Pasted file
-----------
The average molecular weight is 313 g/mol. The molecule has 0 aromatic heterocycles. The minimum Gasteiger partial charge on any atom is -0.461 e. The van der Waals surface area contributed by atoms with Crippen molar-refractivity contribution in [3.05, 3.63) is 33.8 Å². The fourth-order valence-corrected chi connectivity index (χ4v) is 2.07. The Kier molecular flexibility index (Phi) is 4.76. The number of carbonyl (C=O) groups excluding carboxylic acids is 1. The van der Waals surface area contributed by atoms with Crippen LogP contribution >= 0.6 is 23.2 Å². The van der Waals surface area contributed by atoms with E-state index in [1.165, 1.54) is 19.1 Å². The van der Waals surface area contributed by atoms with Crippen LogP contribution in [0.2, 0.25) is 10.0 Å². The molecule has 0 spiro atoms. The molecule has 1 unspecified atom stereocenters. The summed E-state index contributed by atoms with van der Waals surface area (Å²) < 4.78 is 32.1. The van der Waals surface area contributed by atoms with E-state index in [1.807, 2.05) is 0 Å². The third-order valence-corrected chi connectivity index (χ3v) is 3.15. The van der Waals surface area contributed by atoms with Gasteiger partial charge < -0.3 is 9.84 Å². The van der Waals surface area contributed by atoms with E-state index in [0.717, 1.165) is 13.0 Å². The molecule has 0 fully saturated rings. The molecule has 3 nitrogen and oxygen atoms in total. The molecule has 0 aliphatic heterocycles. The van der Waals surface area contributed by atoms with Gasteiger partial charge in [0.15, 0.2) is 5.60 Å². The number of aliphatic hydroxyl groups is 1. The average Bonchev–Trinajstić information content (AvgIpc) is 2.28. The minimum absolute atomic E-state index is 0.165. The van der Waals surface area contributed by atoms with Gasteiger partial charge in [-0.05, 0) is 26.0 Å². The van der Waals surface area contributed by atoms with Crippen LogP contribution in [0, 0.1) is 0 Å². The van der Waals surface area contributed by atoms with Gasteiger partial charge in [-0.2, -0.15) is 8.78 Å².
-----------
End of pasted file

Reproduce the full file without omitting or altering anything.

The average molecular weight is 313 g/mol. The molecule has 0 aromatic heterocycles. The minimum Gasteiger partial charge on any atom is -0.461 e. The van der Waals surface area contributed by atoms with Crippen molar-refractivity contribution in [3.05, 3.63) is 33.8 Å². The fourth-order valence-corrected chi connectivity index (χ4v) is 2.07. The Kier molecular flexibility index (Phi) is 4.76. The number of carbonyl (C=O) groups excluding carboxylic acids is 1. The van der Waals surface area contributed by atoms with Crippen LogP contribution >= 0.6 is 23.2 Å². The van der Waals surface area contributed by atoms with E-state index in [1.165, 1.54) is 19.1 Å². The van der Waals surface area contributed by atoms with Crippen LogP contribution in [0.2, 0.25) is 10.0 Å². The molecule has 0 spiro atoms. The molecule has 1 unspecified atom stereocenters. The summed E-state index contributed by atoms with van der Waals surface area (Å²) < 4.78 is 32.1. The van der Waals surface area contributed by atoms with E-state index in [1.807, 2.05) is 0 Å². The third-order valence-corrected chi connectivity index (χ3v) is 3.15. The van der Waals surface area contributed by atoms with Gasteiger partial charge < -0.3 is 9.84 Å². The van der Waals surface area contributed by atoms with E-state index in [0.717, 1.165) is 13.0 Å². The molecule has 0 fully saturated rings. The molecule has 3 nitrogen and oxygen atoms in total. The molecule has 0 aliphatic heterocycles. The van der Waals surface area contributed by atoms with Gasteiger partial charge in [0.15, 0.2) is 5.60 Å². The number of aliphatic hydroxyl groups is 1. The average Bonchev–Trinajstić information content (AvgIpc) is 2.28. The minimum absolute atomic E-state index is 0.165. The van der Waals surface area contributed by atoms with Gasteiger partial charge in [-0.05, 0) is 26.0 Å². The van der Waals surface area contributed by atoms with Crippen LogP contribution in [0, 0.1) is 0 Å². The van der Waals surface area contributed by atoms with Gasteiger partial charge in [-0.2, -0.15) is 8.78 Å².